he fallout from Martina Navratilova’s galimony suit with ex-lover Judy Nelson, settled in March, may have broken up the formidable Dallas law partnership of Koons, Fuller, McCurley & Vanden Eykel- depending on who you believe.
Late last year, Navratilova dismissed attorney Mike McCurley, claiming she had been overcharged. She refused to pay $200,000 of the approximately $500,000 she owed McCurley and three other attorneys for their services. Navratilova also disputed McCurley’s billing her $7, 000 for the services of Larry Upshaw, a Dallas public relations agent. In addition, the tennis star balked at a $3, 500 charge from McCurley for air-conditioning his firm’s offices after hours during July and August, when temps were hired to computerize records for the case.
Accounts of the aftermath differ radically. Three sources close to the firm, including one of its 10 members, say that after a story on the dispute landed in the Dallas Observer, rival attorneys used the bad publicity about Koons, Fuller to lure away clients who might be leery of overcharges. Finally, in an effort to staunch the bleeding, the partners ordered McCurley to walk the plank.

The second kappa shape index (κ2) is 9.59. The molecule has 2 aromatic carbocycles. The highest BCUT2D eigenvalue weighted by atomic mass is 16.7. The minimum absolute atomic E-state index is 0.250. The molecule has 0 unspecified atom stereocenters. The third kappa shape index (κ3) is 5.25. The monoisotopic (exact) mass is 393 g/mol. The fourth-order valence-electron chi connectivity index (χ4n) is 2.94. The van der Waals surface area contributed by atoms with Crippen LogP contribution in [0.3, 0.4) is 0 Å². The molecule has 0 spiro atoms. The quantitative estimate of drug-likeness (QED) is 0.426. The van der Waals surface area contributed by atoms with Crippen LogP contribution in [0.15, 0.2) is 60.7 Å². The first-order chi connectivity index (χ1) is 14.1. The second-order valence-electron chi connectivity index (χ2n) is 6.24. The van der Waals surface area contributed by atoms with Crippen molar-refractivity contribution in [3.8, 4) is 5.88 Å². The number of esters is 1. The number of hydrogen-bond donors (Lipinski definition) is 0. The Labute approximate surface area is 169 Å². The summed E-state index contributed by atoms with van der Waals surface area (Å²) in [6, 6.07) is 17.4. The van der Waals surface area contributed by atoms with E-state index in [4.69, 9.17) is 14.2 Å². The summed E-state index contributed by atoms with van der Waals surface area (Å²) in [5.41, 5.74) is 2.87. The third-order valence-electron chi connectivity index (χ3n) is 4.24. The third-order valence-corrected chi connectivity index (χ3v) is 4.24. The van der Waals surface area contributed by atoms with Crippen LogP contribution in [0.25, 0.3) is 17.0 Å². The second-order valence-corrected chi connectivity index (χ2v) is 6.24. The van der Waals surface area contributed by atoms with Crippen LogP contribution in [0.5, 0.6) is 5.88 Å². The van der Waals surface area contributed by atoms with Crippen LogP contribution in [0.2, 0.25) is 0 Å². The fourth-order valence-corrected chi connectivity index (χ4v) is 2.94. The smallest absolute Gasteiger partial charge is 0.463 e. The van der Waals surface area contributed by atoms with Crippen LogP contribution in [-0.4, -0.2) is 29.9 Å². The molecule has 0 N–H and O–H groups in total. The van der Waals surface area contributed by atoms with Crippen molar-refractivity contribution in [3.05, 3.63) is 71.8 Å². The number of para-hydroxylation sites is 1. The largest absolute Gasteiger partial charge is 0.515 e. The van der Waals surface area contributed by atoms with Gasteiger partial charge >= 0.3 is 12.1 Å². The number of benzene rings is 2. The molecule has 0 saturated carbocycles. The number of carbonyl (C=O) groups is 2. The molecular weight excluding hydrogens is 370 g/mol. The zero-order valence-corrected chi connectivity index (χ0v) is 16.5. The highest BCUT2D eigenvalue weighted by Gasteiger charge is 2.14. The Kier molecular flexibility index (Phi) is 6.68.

McCurley, who departed the firm in February, says he left to form a partnership with a longtime friend. Brian Webb. "There’s not one scintilla of truth" to the stories that he was ousted, McCurley says. "Whoever’s saying that has a blackness of heart in their mind."
Founder Bill Koons says that nobody in his firm was pleased by the Observer story, but "Mike left because of the reason he said he left. There is no bad blood between us. " Ike Vanden Eykel says, "The circumstances surrounding Mr. McCurley’s departure are a private matter, I’m not in a position to confirm or deny these reports."